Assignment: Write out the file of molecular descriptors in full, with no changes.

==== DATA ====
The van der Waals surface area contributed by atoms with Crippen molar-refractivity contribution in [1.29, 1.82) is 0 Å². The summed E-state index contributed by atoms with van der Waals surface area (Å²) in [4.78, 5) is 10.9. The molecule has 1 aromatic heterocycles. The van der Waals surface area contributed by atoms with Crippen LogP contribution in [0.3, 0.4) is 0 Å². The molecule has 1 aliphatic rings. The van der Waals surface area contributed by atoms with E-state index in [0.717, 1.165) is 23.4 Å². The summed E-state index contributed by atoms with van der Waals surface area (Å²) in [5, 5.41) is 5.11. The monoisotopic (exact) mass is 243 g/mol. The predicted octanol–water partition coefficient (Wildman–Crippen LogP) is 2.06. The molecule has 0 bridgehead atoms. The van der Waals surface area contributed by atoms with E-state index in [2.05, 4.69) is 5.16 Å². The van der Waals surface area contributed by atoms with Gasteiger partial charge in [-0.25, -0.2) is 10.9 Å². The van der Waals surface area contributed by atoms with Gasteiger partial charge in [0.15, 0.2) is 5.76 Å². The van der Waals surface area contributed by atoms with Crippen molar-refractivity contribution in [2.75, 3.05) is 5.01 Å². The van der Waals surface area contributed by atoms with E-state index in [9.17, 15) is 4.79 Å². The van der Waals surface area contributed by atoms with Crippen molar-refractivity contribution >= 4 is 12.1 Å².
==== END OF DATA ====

The van der Waals surface area contributed by atoms with Crippen molar-refractivity contribution in [1.29, 1.82) is 0 Å². The summed E-state index contributed by atoms with van der Waals surface area (Å²) in [4.78, 5) is 10.9. The molecule has 1 aromatic heterocycles. The van der Waals surface area contributed by atoms with Crippen LogP contribution in [0.3, 0.4) is 0 Å². The molecule has 1 aliphatic rings. The van der Waals surface area contributed by atoms with E-state index in [0.717, 1.165) is 23.4 Å². The summed E-state index contributed by atoms with van der Waals surface area (Å²) in [5, 5.41) is 5.11. The monoisotopic (exact) mass is 243 g/mol. The predicted octanol–water partition coefficient (Wildman–Crippen LogP) is 2.06. The molecule has 0 bridgehead atoms. The van der Waals surface area contributed by atoms with E-state index in [2.05, 4.69) is 5.16 Å². The van der Waals surface area contributed by atoms with Gasteiger partial charge in [-0.25, -0.2) is 10.9 Å². The van der Waals surface area contributed by atoms with Gasteiger partial charge in [0.15, 0.2) is 5.76 Å². The van der Waals surface area contributed by atoms with Crippen molar-refractivity contribution in [2.75, 3.05) is 5.01 Å². The van der Waals surface area contributed by atoms with E-state index in [9.17, 15) is 4.79 Å². The van der Waals surface area contributed by atoms with Crippen molar-refractivity contribution >= 4 is 12.1 Å².